Conversations that count: Teaching empathy the immersive way at Stanford Children’s Hospital

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It’s a conversation every physician dreads. How do you tell a parent that their ill child is not going to get better?

The average pediatric oncologist is inspired by the idea of helping sick children recover and one day live a healthy life. But the reality doesn’t always play out this way. Difficult conversations are an unfortunate, unavoidable aspect of the job, and physicians are often drastically unprepared for them.

“As a physician, I can think of no interaction that is more emotionally charged than the delivery of bad news to a mother or father,” says Dr. Loren Sacks, a specialist in pediatric cardiovascular critical care at Lucile Packard Children’s Hospital of Stanford. “Parents remember every aspect of the discussion, while medical providers are often not prepared to guide such a daunting conversation.”

With this in mind, Sacks and his colleagues, Drs. Anne Dubin and Lauren Schneider, began development on an Immersive Learning program using Virtual Reality (VR) to train physicians how to better communicate and navigate difficult conversations with families. Collaborating with Strivr, the team created an Immersive Learning module and began to test it out.

Teaching the art of empathy

Immersive Learning is an experiential training methodology that combines VR with advanced learning theory, data science, and spatial design to improve effectiveness and user engagement. VR captures the undivided attention of the user and places them in realistic scenarios that effectively require the user to do as opposed to just understand. The approach is founded in decades of neuroscience research, which indicates that the brain treats VR experiences just like it would treat real life.

The science behind VR’s transformative impact

In particular, ample research has demonstrated the heightened ability of Immersive Learning to facilitate preparedness when it comes to soft skills — such as the ability to navigate difficult conversations under intense conditions and find the just-right balance of empathy and clinical delivery. VR enables participants to experience real emotional response to a situation, unlike with paper testing or conventional role-playing.

For the team at the helm of this particular project, a sample of pediatric cardiology fellows from around the country were outfitted with VR headsets and underwent an immersive training experience that allowed them to practice end-of-life conversations with parents of a terminally ill child on life support. In-headset coaching helped guide the conversations as scenarios played out. 

The immersive training offered by VR allows physicians to simulate repeatable, real-world scenarios to ensure they are prepared when they need it most.

Dr. Loren Sacks, MD, Lucile Packard Children’s Hospital of Stanford

During the VR experience, 70% of the participants reported “real discomfort” — ideally, close to the same level of discomfort they’d experience in a real conversation. Because Immersive Learning enables learners to repeat the experience multiple times, they could repeat the experience until they felt they’d reached an appropriate level of comfort in the conversation. Now, when they must deliver bad news in real life, they have both a calmer demeanor and a stronger empathetic connection with the patient and the family.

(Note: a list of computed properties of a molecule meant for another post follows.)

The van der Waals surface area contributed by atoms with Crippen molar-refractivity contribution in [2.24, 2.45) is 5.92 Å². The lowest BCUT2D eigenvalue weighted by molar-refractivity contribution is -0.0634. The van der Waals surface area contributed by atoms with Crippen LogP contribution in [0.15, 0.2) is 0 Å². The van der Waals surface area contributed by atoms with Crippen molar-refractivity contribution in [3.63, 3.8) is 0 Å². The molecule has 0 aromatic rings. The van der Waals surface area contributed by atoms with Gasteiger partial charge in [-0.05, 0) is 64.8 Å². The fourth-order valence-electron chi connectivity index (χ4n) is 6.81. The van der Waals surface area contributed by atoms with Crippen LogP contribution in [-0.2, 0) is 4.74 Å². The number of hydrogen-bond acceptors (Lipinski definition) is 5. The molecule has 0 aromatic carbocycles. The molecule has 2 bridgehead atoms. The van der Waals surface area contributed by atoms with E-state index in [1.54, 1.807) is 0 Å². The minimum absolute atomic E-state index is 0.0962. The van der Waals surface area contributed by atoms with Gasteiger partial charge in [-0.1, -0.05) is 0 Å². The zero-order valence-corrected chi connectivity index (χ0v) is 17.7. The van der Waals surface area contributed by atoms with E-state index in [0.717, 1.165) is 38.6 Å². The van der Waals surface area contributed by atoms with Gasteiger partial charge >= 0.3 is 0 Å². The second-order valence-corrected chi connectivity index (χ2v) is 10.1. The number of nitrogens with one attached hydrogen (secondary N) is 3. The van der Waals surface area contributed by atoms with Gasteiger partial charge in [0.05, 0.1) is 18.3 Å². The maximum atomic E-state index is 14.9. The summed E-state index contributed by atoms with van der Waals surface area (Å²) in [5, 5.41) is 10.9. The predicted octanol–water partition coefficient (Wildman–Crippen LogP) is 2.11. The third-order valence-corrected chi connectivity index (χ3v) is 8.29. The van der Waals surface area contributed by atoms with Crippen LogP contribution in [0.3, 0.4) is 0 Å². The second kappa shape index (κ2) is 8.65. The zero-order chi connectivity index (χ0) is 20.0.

The balance of clinical demeanor

Empathy is key in such conversations, of course, but so is the ability to deliver news in a calm, straightforward manner. As Sacks recently told The New Yorker, “I’m not trying to teach people to be emotive. I’m giving people tips about how to communicate effectively, and how to convey the sense that they are invested in you. I want to give people a sort of armamentarium of techniques.” 

In this particular experiment, the percentage of doctors who felt moderately or mostly prepared to have difficult conversations grew from 16 to 37% after just one VR training session. The percentage who felt not at all prepared to engage in such conversations before the training fell from 14% percent to zero after the simulation.

If we can teach providers to overcome their own discomfort and to feel relaxed in these demanding situations, then we have managed to impact not only medical education but also the experiences of parents faced with the impossibility of a critically ill child.

Dr. Loren Sacks, MD, Lucile Packard Children’s Hospital of Stanford

“I was ecstatic to see such strong results from the pilot testing of the program,” said Sacks. “If trainees report a real benefit from the training after a single session with one scenario, that benefit can only multiply with additional scenarios and the ability to repeat the experience.”

An improved experience all around

The Stanford Fellows believe this type of training will help them do their jobs better, with 95% of participants indicating they would do the VR training again. This collaboration with Lucile Packard Children’s Hospital is a great example of how Immersive Learning can be used to ingrain critical soft skills into the repertoires of medical providers, and how that progress ultimately and ideally improves the experience for families.

But this example is just one way in which VR-based training is being used to teach interpersonal skills like communication, listening, and empathy. Using Immersive Learning for soft skills provides a transformative training experience for many types of roles from physician to call center representative to sales manager. It immerses learners into real-world situations and allows them to practice and self-assess in a safe environment, while allowing organizations to provide engaging, effective, and consistent training at scale.

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